The entrance of European settlers, who brought literary traditions from many places with them, marked the beginning of this nation's literary culture. Literature in Uruguay started to grow and adopt a more nationalistic form as the country obtained independence and experienced greater political stability in the 19th century.

    The romantic writing style was introduced to Uruguayan literature by Argentinian authors who fled their country and sought asylum there. However, the Generation of '45 had the most impact. This group of authors largely produced work between 1945 and 1950, yet they continue to be significant figures in this nation's literary history.

    Theater, painting, and sculpture
    are some of the further arts practiced in Uruguay. One of these forms of art that is most frequently used in this nation is sculpture. Hugo Nantes, Pablo Atchugarry, Carlos Páez Vilaró, and Claudio Silveira Silva are a few of the most well-known Uruguayan sculptors. There are many different painting styles, including realism, nativism, and abstraction.
  5. In urban regions, the vast majority of Uruguayans dress like Europeans and Americans, wearing jeans, trousers, skirts, dresses, button-up shirts, and t-shirts. Since dressing in this way is frequently linked to having a higher socioeconomic standing, it is generally desirable. There are a number of apparel styles available here that are also available at shopping malls in North America and Europe.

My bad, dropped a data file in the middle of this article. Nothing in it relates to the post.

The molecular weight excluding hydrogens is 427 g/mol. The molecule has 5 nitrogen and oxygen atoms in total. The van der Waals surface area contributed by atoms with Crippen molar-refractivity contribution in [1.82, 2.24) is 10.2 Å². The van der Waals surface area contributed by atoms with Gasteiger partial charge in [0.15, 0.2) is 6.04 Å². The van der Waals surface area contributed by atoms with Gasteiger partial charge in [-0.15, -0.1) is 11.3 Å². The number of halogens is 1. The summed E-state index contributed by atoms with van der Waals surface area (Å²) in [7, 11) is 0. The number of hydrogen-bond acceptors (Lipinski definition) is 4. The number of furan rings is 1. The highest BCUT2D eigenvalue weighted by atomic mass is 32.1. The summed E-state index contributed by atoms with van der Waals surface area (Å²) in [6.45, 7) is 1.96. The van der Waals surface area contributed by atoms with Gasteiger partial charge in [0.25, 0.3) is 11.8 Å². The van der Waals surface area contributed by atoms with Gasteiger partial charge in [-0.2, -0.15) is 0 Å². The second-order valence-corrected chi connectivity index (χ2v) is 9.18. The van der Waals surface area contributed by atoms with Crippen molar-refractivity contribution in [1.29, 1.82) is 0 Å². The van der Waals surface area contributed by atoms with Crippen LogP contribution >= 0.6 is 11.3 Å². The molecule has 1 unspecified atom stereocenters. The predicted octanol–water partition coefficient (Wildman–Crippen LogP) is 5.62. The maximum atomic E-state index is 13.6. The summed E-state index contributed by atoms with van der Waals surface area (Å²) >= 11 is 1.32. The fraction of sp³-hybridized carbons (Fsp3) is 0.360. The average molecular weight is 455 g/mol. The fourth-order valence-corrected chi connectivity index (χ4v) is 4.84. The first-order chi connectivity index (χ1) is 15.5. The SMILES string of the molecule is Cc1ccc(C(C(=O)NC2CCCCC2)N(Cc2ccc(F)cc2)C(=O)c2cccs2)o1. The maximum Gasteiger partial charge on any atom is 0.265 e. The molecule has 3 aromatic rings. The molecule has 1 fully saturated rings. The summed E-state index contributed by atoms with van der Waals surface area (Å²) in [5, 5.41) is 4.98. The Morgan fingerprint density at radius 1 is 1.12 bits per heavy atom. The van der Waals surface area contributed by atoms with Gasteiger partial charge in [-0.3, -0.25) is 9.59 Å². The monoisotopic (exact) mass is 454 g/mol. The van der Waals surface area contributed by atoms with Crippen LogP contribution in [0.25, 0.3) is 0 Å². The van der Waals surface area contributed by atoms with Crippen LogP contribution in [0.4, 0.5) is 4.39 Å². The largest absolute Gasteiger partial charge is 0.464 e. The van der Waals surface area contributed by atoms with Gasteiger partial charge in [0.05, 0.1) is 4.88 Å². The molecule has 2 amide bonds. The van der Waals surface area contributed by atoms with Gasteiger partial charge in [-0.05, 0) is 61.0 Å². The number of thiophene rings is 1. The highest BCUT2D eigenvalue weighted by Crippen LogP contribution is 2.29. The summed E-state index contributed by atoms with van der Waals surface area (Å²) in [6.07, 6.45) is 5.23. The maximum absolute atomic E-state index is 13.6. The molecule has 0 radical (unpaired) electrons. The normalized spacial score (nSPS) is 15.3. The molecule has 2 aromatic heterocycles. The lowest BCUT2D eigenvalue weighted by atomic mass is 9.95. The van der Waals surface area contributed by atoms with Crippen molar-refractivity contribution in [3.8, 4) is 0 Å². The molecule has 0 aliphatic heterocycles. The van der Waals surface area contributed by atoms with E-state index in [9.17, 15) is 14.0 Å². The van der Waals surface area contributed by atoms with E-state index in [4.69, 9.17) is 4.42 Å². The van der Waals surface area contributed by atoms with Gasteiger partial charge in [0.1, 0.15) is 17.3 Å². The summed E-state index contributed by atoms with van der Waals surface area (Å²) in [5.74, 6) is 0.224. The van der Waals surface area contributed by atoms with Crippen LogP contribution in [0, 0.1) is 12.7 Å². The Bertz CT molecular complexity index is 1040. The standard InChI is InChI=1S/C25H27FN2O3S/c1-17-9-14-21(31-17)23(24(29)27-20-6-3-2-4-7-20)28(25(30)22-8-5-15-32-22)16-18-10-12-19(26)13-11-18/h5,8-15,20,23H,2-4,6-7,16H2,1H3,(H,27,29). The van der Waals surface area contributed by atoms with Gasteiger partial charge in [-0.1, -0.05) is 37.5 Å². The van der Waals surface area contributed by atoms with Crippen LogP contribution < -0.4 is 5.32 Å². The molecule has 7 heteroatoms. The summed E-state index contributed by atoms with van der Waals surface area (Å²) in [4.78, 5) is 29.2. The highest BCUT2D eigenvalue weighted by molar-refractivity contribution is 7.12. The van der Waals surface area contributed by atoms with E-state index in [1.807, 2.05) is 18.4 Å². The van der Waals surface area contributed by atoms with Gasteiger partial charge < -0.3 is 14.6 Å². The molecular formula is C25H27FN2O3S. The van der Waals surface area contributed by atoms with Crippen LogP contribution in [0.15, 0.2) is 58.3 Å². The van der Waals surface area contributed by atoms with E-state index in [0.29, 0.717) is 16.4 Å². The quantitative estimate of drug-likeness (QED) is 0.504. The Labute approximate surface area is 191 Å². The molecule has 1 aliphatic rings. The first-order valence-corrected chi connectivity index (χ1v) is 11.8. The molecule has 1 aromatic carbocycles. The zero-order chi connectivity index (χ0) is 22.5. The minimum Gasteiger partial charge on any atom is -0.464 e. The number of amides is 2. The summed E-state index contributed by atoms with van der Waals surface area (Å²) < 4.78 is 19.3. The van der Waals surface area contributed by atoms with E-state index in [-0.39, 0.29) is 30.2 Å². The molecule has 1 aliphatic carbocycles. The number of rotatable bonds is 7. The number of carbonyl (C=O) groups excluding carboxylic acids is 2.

People who live in more remote locations or who own cattle ranches frequently wear traditional gaucho clothing. This involves a long, very wide pant leg that is frequently tucked into the top of a pair of boots for men, and occasionally for ladies. A button-up shirt may be worn as the top alone or in conjunction with a vest or jacket. In addition, they cover themselves from the heat and rain with a wide-brimmed hat and a scarf or bandana tied over their necks.
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    Soccer is the most popular sport throughout Latin America, including Uruguay. This nation competed in the Olympics before the World Cup competitions were established, taking home gold in soccer in 1924 and 1928. Uruguay commissioned the construction of the Estadio Centenario between 1929 and 1930 in order to host matches for the FIFA World Cup. Here was played the inaugural World Cup championship game, and Uruguay won.

    Rugby and basketball are two additional prominent sports in Uruguay. The Los Teros rugby team from this nation is the second-best in all of South America. The world rankings for this national team place them at 20. Since the late 1930s, basketball has become a well-liked sport in our country, and its popularity is only increasing.

    One of only three South American nations to finish in the top three in Olympic basketball competitions, the national team took home a bronze medal in the Summer Olympics of 1952 and 1956. Additionally, this team has triumphed in numerous South American title contests.
  7. Because women were granted legal rights at the start of the 20th century, patriarchy is far less prevalent in Uruguayan homes than it is in other regions of Latin America. As an illustration, the right for women to seek for divorce without specifying a cause was granted five years after the law allowing divorce on the basis of husband cruelty went into effect in 1907.

    At this time, women also received the freedom to control their own finances, and they were granted the right to vote in 1938. This is not to suggest that machismo doesn't exist in Uruguay because it does, but it does so on a much more subdued level.